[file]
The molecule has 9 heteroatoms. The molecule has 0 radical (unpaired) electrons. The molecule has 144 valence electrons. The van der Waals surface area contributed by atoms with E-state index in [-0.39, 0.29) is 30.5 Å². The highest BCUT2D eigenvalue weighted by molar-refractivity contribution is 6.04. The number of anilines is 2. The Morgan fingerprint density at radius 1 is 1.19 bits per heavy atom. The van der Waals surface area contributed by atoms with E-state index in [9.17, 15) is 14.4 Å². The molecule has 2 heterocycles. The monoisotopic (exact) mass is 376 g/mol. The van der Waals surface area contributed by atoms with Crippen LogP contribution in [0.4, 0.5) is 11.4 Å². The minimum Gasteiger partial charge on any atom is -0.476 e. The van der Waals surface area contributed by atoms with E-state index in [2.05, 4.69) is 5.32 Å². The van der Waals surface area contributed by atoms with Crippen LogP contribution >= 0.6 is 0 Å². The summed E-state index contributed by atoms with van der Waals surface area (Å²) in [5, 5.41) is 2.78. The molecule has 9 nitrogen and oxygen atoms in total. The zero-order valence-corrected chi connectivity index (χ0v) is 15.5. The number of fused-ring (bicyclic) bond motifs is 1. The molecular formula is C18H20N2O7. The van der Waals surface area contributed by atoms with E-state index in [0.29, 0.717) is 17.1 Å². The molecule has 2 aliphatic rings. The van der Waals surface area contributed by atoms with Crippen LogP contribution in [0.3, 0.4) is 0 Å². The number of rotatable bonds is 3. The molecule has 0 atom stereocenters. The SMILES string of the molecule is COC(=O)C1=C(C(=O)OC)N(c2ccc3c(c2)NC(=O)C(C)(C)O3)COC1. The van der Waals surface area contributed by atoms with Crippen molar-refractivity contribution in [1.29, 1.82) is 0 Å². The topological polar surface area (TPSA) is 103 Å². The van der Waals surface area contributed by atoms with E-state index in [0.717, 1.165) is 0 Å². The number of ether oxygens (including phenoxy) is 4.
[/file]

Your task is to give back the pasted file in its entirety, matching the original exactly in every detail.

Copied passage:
The molecule has 9 heteroatoms. The molecule has 0 radical (unpaired) electrons. The molecule has 144 valence electrons. The van der Waals surface area contributed by atoms with E-state index in [-0.39, 0.29) is 30.5 Å². The highest BCUT2D eigenvalue weighted by molar-refractivity contribution is 6.04. The number of anilines is 2. The Morgan fingerprint density at radius 1 is 1.19 bits per heavy atom. The van der Waals surface area contributed by atoms with E-state index in [9.17, 15) is 14.4 Å². The molecule has 2 heterocycles. The monoisotopic (exact) mass is 376 g/mol. The van der Waals surface area contributed by atoms with Crippen LogP contribution in [0.4, 0.5) is 11.4 Å². The minimum Gasteiger partial charge on any atom is -0.476 e. The van der Waals surface area contributed by atoms with E-state index in [2.05, 4.69) is 5.32 Å². The van der Waals surface area contributed by atoms with Crippen LogP contribution >= 0.6 is 0 Å². The summed E-state index contributed by atoms with van der Waals surface area (Å²) in [5, 5.41) is 2.78. The molecule has 9 nitrogen and oxygen atoms in total. The zero-order valence-corrected chi connectivity index (χ0v) is 15.5. The number of fused-ring (bicyclic) bond motifs is 1. The molecular formula is C18H20N2O7. The van der Waals surface area contributed by atoms with E-state index in [0.29, 0.717) is 17.1 Å². The molecule has 2 aliphatic rings. The van der Waals surface area contributed by atoms with Crippen LogP contribution in [0.3, 0.4) is 0 Å². The number of rotatable bonds is 3. The molecule has 0 atom stereocenters. The SMILES string of the molecule is COC(=O)C1=C(C(=O)OC)N(c2ccc3c(c2)NC(=O)C(C)(C)O3)COC1. The van der Waals surface area contributed by atoms with Crippen molar-refractivity contribution in [1.29, 1.82) is 0 Å². The topological polar surface area (TPSA) is 103 Å². The van der Waals surface area contributed by atoms with E-state index in [0.717, 1.165) is 0 Å². The number of ether oxygens (including phenoxy) is 4.